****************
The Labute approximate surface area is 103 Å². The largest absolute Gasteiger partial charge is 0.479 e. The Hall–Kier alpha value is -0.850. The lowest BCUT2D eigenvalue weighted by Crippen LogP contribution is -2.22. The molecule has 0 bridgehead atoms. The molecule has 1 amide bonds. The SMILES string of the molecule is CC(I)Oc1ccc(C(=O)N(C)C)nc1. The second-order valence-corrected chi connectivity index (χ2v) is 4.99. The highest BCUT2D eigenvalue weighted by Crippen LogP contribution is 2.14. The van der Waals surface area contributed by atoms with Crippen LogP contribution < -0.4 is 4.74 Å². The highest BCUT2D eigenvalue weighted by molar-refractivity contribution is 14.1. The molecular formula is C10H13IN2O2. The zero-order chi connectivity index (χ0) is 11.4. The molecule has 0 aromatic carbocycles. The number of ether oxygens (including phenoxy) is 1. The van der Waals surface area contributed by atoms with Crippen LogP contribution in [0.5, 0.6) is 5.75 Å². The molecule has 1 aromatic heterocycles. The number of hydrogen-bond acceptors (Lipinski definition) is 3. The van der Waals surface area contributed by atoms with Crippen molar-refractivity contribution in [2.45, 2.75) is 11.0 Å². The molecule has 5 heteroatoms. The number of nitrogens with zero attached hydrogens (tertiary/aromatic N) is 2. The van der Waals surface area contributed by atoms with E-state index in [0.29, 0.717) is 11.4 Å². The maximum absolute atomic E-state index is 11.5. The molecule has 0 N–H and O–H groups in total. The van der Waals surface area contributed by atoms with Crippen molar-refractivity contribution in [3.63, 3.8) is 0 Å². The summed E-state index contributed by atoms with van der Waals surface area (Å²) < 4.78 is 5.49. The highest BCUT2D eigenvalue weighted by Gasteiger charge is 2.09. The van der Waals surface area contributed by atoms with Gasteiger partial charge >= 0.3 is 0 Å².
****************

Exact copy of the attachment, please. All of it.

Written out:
The Labute approximate surface area is 103 Å². The largest absolute Gasteiger partial charge is 0.479 e. The Hall–Kier alpha value is -0.850. The lowest BCUT2D eigenvalue weighted by Crippen LogP contribution is -2.22. The molecule has 0 bridgehead atoms. The molecule has 1 amide bonds. The SMILES string of the molecule is CC(I)Oc1ccc(C(=O)N(C)C)nc1. The second-order valence-corrected chi connectivity index (χ2v) is 4.99. The highest BCUT2D eigenvalue weighted by Crippen LogP contribution is 2.14. The van der Waals surface area contributed by atoms with Crippen LogP contribution < -0.4 is 4.74 Å². The highest BCUT2D eigenvalue weighted by molar-refractivity contribution is 14.1. The molecular formula is C10H13IN2O2. The zero-order chi connectivity index (χ0) is 11.4. The molecule has 0 aromatic carbocycles. The number of ether oxygens (including phenoxy) is 1. The van der Waals surface area contributed by atoms with Crippen LogP contribution in [0.5, 0.6) is 5.75 Å². The molecule has 1 aromatic heterocycles. The number of hydrogen-bond acceptors (Lipinski definition) is 3. The van der Waals surface area contributed by atoms with Crippen molar-refractivity contribution in [2.45, 2.75) is 11.0 Å². The molecule has 5 heteroatoms. The number of nitrogens with zero attached hydrogens (tertiary/aromatic N) is 2. The van der Waals surface area contributed by atoms with E-state index in [0.29, 0.717) is 11.4 Å². The maximum absolute atomic E-state index is 11.5. The molecule has 0 N–H and O–H groups in total. The van der Waals surface area contributed by atoms with Crippen molar-refractivity contribution in [3.63, 3.8) is 0 Å². The summed E-state index contributed by atoms with van der Waals surface area (Å²) < 4.78 is 5.49. The highest BCUT2D eigenvalue weighted by Gasteiger charge is 2.09. The van der Waals surface area contributed by atoms with Gasteiger partial charge >= 0.3 is 0 Å².